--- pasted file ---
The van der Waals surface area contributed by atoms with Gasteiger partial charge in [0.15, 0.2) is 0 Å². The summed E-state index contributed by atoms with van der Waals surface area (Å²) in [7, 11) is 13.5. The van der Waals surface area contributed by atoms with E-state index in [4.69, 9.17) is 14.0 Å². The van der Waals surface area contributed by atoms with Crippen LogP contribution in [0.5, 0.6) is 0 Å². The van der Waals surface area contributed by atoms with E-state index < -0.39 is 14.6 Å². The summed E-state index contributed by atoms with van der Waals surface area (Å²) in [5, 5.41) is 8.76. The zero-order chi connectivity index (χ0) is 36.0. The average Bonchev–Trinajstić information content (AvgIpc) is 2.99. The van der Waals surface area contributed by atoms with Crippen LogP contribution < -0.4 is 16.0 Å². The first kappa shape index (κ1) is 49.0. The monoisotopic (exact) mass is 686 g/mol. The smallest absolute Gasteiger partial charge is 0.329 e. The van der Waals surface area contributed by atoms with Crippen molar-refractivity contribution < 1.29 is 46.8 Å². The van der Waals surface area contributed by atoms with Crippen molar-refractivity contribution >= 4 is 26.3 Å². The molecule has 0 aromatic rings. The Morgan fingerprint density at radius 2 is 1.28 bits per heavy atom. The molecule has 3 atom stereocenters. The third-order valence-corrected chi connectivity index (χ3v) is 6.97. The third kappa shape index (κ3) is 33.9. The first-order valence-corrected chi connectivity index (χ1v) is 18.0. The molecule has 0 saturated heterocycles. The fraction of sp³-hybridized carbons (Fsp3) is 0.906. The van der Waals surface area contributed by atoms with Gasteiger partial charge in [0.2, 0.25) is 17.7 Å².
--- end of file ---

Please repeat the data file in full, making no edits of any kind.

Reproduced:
The van der Waals surface area contributed by atoms with Gasteiger partial charge in [0.15, 0.2) is 0 Å². The summed E-state index contributed by atoms with van der Waals surface area (Å²) in [7, 11) is 13.5. The van der Waals surface area contributed by atoms with E-state index in [4.69, 9.17) is 14.0 Å². The van der Waals surface area contributed by atoms with Crippen LogP contribution in [0.5, 0.6) is 0 Å². The van der Waals surface area contributed by atoms with E-state index < -0.39 is 14.6 Å². The summed E-state index contributed by atoms with van der Waals surface area (Å²) in [5, 5.41) is 8.76. The zero-order chi connectivity index (χ0) is 36.0. The average Bonchev–Trinajstić information content (AvgIpc) is 2.99. The van der Waals surface area contributed by atoms with Crippen LogP contribution < -0.4 is 16.0 Å². The first kappa shape index (κ1) is 49.0. The monoisotopic (exact) mass is 686 g/mol. The smallest absolute Gasteiger partial charge is 0.329 e. The van der Waals surface area contributed by atoms with Crippen molar-refractivity contribution < 1.29 is 46.8 Å². The van der Waals surface area contributed by atoms with Crippen molar-refractivity contribution >= 4 is 26.3 Å². The molecule has 0 aromatic rings. The Morgan fingerprint density at radius 2 is 1.28 bits per heavy atom. The molecule has 3 atom stereocenters. The third-order valence-corrected chi connectivity index (χ3v) is 6.97. The third kappa shape index (κ3) is 33.9. The first-order valence-corrected chi connectivity index (χ1v) is 18.0. The molecule has 0 saturated heterocycles. The fraction of sp³-hybridized carbons (Fsp3) is 0.906. The van der Waals surface area contributed by atoms with Gasteiger partial charge in [0.2, 0.25) is 17.7 Å².